17 Aug 2020
Sales of photonics components for datacom, telecom, and 3D sensing grow fast as the digital transformation accelerates.
II-VI, now one of the world’s largest providers of optics and photonics products, has posted record sales revenues of $746 million for the three months that ended June 30.
Well in excess of the $650 million-$700 million range predicted by the company back in May, the result means that II-VI registered sales of $2.38 billion in its latest fiscal year, up from $1.36 billion a year ago.
While that largely reflects the acquisition of major communications component specialist Finisar last September, the Pittsburgh-headquartered company reported a surge in demand for parts in new and upgraded networks as the world responded to the Covid-19 pandemic.
CEO Chuck Mattera told an investor call discussing the latest results: “As the digital transformation accelerated, we achieved a 25 per cent increase sequentially in the communications market, which drove the majority of our growth.”
With the Finisar integration said to be progressing faster than expected, the combination is also improving underlying profitability, with II-VI generating cash flow of nearly $300 million in the latest fiscal year - up from $178 million previously.
Sales of VCSEL arrays used in smart phones and other devices for 3D sensing applications rose at an even faster rate, with full-year revenues for these products well ahead of expectations.
The bounce in demand means that II-VI now has an order backlog standing just shy of $1 billion, with some capacity constraints now apparent.
“Our wafer fabs are quite busy,” Mattera told investors. “And our opportunity to sell lasers at the moment is exceeding our ability to make them. And so we're doing something about that...we're focused on capacity expansions, but we're also working diligently on productivity efficiency.”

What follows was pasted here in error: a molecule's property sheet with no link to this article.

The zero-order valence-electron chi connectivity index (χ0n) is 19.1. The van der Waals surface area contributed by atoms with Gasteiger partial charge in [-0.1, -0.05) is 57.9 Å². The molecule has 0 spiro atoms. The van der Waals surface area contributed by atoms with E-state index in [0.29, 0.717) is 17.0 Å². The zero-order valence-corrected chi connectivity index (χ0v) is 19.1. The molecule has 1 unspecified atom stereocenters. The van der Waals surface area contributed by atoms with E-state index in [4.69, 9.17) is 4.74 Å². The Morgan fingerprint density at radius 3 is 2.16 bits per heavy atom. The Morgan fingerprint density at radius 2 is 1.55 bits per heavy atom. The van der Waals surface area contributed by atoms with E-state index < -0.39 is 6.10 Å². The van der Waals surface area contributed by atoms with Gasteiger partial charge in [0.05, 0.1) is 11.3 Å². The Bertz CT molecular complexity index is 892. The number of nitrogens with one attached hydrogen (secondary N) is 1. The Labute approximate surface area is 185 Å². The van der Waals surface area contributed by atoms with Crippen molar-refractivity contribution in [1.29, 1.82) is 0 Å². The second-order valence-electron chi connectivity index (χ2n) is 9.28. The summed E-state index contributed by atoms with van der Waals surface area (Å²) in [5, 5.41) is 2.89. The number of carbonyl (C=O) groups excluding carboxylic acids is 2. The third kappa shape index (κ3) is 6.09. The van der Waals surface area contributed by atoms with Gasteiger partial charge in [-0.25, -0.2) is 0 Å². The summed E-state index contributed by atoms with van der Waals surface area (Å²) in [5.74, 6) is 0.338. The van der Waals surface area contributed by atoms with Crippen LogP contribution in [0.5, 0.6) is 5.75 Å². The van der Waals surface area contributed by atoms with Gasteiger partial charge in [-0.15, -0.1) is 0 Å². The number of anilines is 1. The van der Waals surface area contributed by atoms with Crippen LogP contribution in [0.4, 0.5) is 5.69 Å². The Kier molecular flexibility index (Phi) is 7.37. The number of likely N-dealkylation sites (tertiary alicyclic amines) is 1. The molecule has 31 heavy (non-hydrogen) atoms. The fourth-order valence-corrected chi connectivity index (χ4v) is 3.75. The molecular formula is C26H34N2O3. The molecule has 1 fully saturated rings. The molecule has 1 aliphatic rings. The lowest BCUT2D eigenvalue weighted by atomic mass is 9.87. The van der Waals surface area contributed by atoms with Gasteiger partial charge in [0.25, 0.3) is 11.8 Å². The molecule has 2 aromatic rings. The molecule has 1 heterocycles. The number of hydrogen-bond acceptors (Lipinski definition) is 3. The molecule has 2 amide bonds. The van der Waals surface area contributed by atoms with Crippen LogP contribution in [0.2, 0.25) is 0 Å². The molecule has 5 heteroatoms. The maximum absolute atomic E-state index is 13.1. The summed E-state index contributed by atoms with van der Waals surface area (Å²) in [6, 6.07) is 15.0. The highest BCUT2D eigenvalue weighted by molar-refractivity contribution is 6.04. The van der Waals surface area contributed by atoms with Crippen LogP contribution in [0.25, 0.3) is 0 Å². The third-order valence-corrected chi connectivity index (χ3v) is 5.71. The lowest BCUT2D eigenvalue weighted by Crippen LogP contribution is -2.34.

The CEO predicted that the investment would put II-VI in a position to capture around a 40 per cent share of the merchant market for indium phosphide (InP) laser devices by 2022, worth an estimated $400 million.
Commenting on the company’s innovation pipeline, chief strategy officer Giovanni Barbarossa suggested that forthcoming upgrades to higher-speed optical links would favor vertically integrated companies such as II-VI.
“We have stepped up our investments in wafer-level integration platforms, including silicon photonics, and have significantly increased our investment in integrated circuit technology, which we believe is critical to our road map and competitiveness,” he told investors.
Industrial lasers: signs of recovery
While communications-related sales now account for more than 70 per cent of II-VI revenues, the company remains highly diversified in terms of the number of market sectors it sells into.
The industrial sector - previously a much more significant chunk of the company’s turnover - delivered sales of around $70 million in the latest quarter, with Mattera saying that there were “encouraging signs” of a recovery in industrial lasers, led by customers in China.
Elsewhere, demand in the semiconductor equipment sector, where II-VI provides specialist diamond optics for extreme ultraviolet (EUV) lithography machines, remains strong, while the company’s life sciences division saw bookings double, partly the result of Covid-19 testing requirements.
With that in mind, Mattera and his executive team have pencilled in revenues of somewhere between $700 million and $750 million for the September quarter.
• Despite the positive report, II-VI’s stock dropped in value slightly following the update. However, at just under $47 in early trading August 17, that valuation remains close to record highs for the company in more than three decades on the Nasdaq, and equates to a market capitalization of just under $5 billion.
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